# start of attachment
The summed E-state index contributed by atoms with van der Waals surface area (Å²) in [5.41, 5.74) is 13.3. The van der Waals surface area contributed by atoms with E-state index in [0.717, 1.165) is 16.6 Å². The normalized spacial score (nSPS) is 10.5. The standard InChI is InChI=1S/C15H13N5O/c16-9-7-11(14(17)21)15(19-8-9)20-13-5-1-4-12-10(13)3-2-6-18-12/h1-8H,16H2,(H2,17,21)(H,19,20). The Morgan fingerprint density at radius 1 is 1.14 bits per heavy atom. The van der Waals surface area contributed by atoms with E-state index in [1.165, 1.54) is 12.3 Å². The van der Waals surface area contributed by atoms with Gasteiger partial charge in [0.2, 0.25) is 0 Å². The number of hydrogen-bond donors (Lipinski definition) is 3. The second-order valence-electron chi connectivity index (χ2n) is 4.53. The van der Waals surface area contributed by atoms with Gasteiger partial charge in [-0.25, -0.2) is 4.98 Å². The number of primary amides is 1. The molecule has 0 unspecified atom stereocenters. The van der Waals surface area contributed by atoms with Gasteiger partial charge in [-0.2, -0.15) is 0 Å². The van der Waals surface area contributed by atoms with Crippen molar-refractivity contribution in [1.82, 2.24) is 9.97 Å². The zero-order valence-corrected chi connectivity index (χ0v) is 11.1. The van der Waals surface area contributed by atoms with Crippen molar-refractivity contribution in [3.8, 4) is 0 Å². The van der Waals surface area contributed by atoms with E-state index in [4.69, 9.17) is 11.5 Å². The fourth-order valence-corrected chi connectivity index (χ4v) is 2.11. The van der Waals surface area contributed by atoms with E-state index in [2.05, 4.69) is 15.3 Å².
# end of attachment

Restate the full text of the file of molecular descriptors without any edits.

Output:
The summed E-state index contributed by atoms with van der Waals surface area (Å²) in [5.41, 5.74) is 13.3. The van der Waals surface area contributed by atoms with E-state index in [0.717, 1.165) is 16.6 Å². The normalized spacial score (nSPS) is 10.5. The standard InChI is InChI=1S/C15H13N5O/c16-9-7-11(14(17)21)15(19-8-9)20-13-5-1-4-12-10(13)3-2-6-18-12/h1-8H,16H2,(H2,17,21)(H,19,20). The Morgan fingerprint density at radius 1 is 1.14 bits per heavy atom. The van der Waals surface area contributed by atoms with E-state index in [1.165, 1.54) is 12.3 Å². The van der Waals surface area contributed by atoms with Gasteiger partial charge in [0.2, 0.25) is 0 Å². The number of hydrogen-bond donors (Lipinski definition) is 3. The second-order valence-electron chi connectivity index (χ2n) is 4.53. The van der Waals surface area contributed by atoms with Gasteiger partial charge in [-0.25, -0.2) is 4.98 Å². The number of primary amides is 1. The molecule has 0 unspecified atom stereocenters. The van der Waals surface area contributed by atoms with Gasteiger partial charge in [-0.2, -0.15) is 0 Å². The van der Waals surface area contributed by atoms with Crippen molar-refractivity contribution in [1.82, 2.24) is 9.97 Å². The zero-order valence-corrected chi connectivity index (χ0v) is 11.1. The van der Waals surface area contributed by atoms with Crippen molar-refractivity contribution in [3.8, 4) is 0 Å². The van der Waals surface area contributed by atoms with E-state index in [4.69, 9.17) is 11.5 Å². The fourth-order valence-corrected chi connectivity index (χ4v) is 2.11. The van der Waals surface area contributed by atoms with E-state index in [2.05, 4.69) is 15.3 Å².